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245(i) Grandfathering Getting Tougher
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Posted On: August 25, 2011
245(i ) is an ever changing area of court interpretation. The Board of Immigration Appeals decided in Matter of Legaspi that an immigrant spouse cannot always grandfather under 245(i) and independently qualify for a green card if s/he is married to another immigrant who does have 245(i) grandfathering protection. 245(i) allows immigrants who entered the US illegally and who were sponsored for an immigration benefit (IV or labor cert) by a relative or employer by the cut off date of April 30, 2001 to obtain their green card in the US despite the illegal entry. The general rule, without 245(i), is that an immigrant must enter legally to obtain a green card in the US. If the immigrant cannot prove legal entry, the immigrant would have to travel to the consulate abroad to interview for their green card. But 245(i) saves the immigrant from having to travel abroad, if you can prove you qualify. An immigrant is “grandfathered” under 245(i) if they were a beneficiary of a petition filed by that date or were the spouse or child of an immigrant who was the direct beneficiary of that petition filed by April 30, 2001.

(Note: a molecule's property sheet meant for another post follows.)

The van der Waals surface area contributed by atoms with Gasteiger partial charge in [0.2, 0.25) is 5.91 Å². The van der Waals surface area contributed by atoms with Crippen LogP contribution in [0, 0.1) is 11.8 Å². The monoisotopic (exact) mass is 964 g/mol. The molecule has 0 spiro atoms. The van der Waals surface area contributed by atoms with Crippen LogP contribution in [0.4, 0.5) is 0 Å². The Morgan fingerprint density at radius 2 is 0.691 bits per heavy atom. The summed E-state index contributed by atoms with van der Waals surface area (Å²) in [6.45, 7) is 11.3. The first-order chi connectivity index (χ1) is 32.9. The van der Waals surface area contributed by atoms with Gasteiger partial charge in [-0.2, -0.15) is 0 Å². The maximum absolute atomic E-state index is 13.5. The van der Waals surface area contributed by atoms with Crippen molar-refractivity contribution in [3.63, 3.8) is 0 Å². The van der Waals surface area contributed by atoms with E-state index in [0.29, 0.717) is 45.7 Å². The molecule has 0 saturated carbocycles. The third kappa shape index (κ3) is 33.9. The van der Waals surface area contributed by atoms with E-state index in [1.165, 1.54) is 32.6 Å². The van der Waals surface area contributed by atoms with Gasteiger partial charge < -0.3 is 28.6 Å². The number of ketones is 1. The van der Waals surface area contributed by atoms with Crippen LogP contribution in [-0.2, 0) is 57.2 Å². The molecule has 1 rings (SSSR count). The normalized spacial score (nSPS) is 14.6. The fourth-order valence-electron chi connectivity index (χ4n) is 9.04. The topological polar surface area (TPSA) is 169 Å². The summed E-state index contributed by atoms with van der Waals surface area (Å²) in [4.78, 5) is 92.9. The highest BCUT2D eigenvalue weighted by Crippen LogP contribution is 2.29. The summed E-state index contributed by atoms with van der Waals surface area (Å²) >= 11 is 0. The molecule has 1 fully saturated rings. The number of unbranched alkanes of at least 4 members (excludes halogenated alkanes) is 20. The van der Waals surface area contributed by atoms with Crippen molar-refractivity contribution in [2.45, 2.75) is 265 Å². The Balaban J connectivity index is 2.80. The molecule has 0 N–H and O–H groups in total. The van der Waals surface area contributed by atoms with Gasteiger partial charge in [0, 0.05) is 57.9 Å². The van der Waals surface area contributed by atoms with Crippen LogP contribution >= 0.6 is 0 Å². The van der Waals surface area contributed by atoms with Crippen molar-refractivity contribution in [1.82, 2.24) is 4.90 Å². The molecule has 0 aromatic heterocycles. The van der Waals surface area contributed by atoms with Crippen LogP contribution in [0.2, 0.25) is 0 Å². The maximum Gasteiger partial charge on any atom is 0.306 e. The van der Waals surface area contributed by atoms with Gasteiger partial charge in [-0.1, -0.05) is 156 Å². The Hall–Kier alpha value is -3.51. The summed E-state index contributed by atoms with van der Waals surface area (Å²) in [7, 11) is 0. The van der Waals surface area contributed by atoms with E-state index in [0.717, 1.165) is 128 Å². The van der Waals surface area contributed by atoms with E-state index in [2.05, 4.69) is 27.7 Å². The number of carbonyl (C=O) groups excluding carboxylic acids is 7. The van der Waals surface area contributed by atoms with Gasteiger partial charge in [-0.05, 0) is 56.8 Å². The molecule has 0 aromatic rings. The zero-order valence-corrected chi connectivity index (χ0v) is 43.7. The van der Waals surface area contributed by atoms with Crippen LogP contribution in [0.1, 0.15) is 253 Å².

The BIA in Legaspi drew the line for grandfathering and made it all that more confusing. Try to follow this one. In Legaspi, the immigrant’s wife was the child listed in a petition filed for her father by his father (her grandfather). The immigrant wife’s father was the main beneficiary of the petition filed by April 30, 2011. Yes, the immigrant’s wife is grandfathered under the father’s petition. But, since the immigrant’s wife did not have a petition directly filed to benefit her by that cut off date, he could not use her grandfathering status (as the child of a 245(i) beneficiary) to qualify himself as a grandfathered alien because he married her and skip consular processing, the ten year bar, and who knows what else.

As you can read, 245(i) can be very fact specific and complicated. Even 10 years later, it’s still being used to qualify family for green cards.
Attorney Heather L. Poole practices exclusively in the area of U.S. family-based immigration law and citizenship law. Heather is a nationally-published immigration author, frequent lecturer on immigration issues, and member & officer of the American Immigration Lawyers Association’s Southern California Chapter. For more information about Heather and the services offered, visit www.humanrightsattorney.com

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